If you have worked with CSV models before, you will notice that now have a Load/Save section and a new CSV section to set some of the attributes of your CSV model.

  • The Field Separator allows you to select a different separator than comma.... yes, they are called comma-separated files, but sometimes a colon, or a semi-colon, or other char is used as a field separator. Now you can tell the model loader which one too use. By default it is a comma.
  • The Known Headers tells the loader that the first row of your file contains headers. Headers can late be used to access fields of a row.
  • The Varargs Header tells the loader that although the first row has headers, some of the rows in the file may not have values for all of them. I know this is not the "standard" (did you know that RFC 4180 describes CSV file standards?), but my particular CSV files did so I took the liberty to add it.

Lets see how the header information works now inside EOL scripts.

Lets assume I have a CSV model with the following information (some baseball statistics, but I am not a baseball fan):
Rk,Year,Age,Tm,Lg,,W,L,W-L%,G,Finish
1,1978,37,Atlanta Braves,NL,,69,93,.426,162,6
2,1979,38,Atlanta Braves,NL,,66,94,.413,160,6
3,1980,39,Atlanta Braves,NL,,81,80,.503,161,4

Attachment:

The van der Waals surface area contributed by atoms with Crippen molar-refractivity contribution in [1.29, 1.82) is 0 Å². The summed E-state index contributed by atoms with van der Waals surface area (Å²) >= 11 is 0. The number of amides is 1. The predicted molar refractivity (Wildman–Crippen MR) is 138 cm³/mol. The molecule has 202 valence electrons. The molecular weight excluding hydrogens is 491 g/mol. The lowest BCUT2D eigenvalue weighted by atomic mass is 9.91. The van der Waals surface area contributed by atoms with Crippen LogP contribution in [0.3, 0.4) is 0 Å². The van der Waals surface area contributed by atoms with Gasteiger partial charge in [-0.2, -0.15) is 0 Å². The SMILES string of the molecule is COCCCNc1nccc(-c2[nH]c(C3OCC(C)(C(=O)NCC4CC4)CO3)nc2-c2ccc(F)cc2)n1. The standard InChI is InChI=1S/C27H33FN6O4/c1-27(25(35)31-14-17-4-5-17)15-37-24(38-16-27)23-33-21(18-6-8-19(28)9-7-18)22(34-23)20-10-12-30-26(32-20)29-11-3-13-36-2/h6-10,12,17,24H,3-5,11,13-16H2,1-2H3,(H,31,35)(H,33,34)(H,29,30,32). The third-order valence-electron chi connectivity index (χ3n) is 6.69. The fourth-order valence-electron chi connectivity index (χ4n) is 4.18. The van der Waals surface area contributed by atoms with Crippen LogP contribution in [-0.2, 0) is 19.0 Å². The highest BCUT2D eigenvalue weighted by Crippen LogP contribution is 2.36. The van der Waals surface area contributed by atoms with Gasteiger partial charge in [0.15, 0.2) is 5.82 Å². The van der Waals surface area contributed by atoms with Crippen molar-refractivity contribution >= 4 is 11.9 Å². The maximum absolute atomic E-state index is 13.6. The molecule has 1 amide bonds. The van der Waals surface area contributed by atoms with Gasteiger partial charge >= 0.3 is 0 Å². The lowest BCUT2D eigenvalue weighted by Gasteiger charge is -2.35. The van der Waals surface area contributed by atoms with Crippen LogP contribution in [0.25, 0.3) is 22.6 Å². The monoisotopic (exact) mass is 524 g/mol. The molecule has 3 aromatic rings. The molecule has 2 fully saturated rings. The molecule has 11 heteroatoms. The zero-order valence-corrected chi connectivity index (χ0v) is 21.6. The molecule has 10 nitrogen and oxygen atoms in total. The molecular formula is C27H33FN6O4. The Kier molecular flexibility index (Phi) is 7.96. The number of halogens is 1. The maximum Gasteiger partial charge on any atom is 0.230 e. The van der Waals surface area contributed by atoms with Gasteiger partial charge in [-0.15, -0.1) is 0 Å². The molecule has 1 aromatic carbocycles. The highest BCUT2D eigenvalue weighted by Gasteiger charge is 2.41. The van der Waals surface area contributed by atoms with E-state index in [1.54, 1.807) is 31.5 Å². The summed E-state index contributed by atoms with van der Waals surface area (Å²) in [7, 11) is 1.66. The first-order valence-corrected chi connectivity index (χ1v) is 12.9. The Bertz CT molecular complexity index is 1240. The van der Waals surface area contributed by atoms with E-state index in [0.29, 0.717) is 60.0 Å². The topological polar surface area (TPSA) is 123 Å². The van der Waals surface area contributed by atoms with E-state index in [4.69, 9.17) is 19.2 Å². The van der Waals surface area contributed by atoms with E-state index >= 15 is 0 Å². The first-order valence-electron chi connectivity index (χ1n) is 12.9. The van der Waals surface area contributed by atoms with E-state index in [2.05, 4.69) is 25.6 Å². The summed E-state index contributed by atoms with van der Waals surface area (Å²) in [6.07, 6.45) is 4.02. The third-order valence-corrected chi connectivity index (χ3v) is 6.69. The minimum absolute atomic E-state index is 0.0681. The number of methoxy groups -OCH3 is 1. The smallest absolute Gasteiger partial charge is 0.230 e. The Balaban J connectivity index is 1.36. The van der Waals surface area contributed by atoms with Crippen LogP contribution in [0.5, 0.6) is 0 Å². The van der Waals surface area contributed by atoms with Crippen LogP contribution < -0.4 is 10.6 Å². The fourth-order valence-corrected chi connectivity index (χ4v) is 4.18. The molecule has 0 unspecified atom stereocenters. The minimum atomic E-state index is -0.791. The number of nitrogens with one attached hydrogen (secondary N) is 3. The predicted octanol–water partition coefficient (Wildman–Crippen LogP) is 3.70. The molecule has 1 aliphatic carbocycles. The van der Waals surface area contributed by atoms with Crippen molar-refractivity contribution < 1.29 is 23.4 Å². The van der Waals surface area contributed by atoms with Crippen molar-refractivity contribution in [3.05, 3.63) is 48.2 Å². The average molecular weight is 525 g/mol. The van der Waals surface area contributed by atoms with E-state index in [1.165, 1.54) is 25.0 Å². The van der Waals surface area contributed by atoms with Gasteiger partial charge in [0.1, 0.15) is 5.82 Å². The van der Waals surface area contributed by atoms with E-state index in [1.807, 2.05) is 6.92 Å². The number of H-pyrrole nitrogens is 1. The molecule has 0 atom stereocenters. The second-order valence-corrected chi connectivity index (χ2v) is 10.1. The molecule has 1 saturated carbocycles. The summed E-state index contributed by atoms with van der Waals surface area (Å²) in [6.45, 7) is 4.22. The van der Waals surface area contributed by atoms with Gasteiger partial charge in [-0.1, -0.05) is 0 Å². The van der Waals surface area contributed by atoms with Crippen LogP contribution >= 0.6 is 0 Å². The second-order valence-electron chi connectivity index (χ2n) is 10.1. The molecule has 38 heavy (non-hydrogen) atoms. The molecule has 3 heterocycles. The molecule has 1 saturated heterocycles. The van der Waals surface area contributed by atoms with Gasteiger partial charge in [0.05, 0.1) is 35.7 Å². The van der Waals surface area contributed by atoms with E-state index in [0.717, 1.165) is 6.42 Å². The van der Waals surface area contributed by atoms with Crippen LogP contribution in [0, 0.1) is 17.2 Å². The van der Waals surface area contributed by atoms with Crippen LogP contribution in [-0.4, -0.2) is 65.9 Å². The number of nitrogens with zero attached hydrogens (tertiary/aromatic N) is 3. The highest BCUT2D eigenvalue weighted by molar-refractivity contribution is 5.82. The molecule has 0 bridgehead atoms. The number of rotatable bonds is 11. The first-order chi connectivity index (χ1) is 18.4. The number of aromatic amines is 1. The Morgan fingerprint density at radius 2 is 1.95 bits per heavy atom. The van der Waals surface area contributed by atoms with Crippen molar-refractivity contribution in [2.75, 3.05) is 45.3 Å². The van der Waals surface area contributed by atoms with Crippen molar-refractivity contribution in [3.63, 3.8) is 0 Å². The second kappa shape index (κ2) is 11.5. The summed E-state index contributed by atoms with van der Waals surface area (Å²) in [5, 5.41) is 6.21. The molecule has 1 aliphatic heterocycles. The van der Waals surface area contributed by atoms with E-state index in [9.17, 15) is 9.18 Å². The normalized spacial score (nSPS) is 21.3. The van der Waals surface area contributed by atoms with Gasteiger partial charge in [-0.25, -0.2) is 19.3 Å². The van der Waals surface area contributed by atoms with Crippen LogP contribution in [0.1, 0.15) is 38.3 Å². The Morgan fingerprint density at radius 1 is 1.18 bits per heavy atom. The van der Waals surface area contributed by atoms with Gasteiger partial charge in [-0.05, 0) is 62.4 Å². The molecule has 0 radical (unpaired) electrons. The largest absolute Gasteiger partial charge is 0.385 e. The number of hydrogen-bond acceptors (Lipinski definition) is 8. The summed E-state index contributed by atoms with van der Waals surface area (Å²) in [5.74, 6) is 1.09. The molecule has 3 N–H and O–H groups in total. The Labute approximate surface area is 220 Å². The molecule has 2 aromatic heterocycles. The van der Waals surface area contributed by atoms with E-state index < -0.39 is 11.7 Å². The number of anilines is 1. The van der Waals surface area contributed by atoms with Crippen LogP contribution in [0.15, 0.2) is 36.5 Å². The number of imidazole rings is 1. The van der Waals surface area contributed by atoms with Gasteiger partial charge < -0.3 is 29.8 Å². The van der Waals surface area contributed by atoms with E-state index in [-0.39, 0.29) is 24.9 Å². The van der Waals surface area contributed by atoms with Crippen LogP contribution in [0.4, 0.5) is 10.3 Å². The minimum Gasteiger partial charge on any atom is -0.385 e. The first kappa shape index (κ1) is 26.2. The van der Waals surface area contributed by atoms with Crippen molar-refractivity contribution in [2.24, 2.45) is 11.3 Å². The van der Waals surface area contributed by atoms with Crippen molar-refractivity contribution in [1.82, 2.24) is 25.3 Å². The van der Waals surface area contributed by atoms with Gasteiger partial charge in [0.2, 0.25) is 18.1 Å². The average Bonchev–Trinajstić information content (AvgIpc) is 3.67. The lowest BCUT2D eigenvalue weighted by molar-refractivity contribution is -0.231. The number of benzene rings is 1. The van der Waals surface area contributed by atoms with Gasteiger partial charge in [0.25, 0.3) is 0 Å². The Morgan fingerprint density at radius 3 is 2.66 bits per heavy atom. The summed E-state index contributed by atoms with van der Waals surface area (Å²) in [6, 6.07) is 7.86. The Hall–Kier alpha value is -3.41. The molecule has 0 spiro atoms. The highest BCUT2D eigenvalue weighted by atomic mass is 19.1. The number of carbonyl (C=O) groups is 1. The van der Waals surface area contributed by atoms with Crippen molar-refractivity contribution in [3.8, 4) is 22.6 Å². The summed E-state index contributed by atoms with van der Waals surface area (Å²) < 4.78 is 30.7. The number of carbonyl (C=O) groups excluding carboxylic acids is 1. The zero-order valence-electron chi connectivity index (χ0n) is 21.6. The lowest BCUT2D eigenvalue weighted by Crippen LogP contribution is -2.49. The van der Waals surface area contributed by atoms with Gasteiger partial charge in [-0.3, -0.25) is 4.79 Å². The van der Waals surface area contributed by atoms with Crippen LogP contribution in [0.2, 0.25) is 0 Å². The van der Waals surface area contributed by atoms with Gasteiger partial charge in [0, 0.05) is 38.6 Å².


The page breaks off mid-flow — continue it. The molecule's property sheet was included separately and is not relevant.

4,1981,40,Atlanta Braves,NL,,25,29,.463,55,4
5,1981,40,Atlanta Braves,NL,,25,27,.481,52,5
6,1982,41,Toronto Maple Leafs,AL,,78,84,.481,162,6
7,1983,42,Toronto Maple Leafs,AL,,89,73,.549,162,4
8,1984,43,Toronto Maple Leafs,AL,,89,73,.549,163,2
9,1985,44,Toronto Maple Leafs,AL,,99,62,.615,161,1

If you specify the Known Headers option, then each record (row) of your model will have the attributes Rk, Year, Age, Tm, Lg, etc.. Hence, you can do stuff like this (assuming you named your model baseball):

for (row in baseball!Row.all()) {
    row.Tm.println();
}

I know, its is simple, but enough to show you that now u can access fields in a row by the header name. Pretty neat ah? (You can find this in TestFieldRead.eol)

Saving model modifications:

If you set the "Store on Disposal" value to true, a script like this will change the team name every time u run it. (TestFieldWrite.eol)

for (row in baseball!Row.all()) {
    row.Tm.println();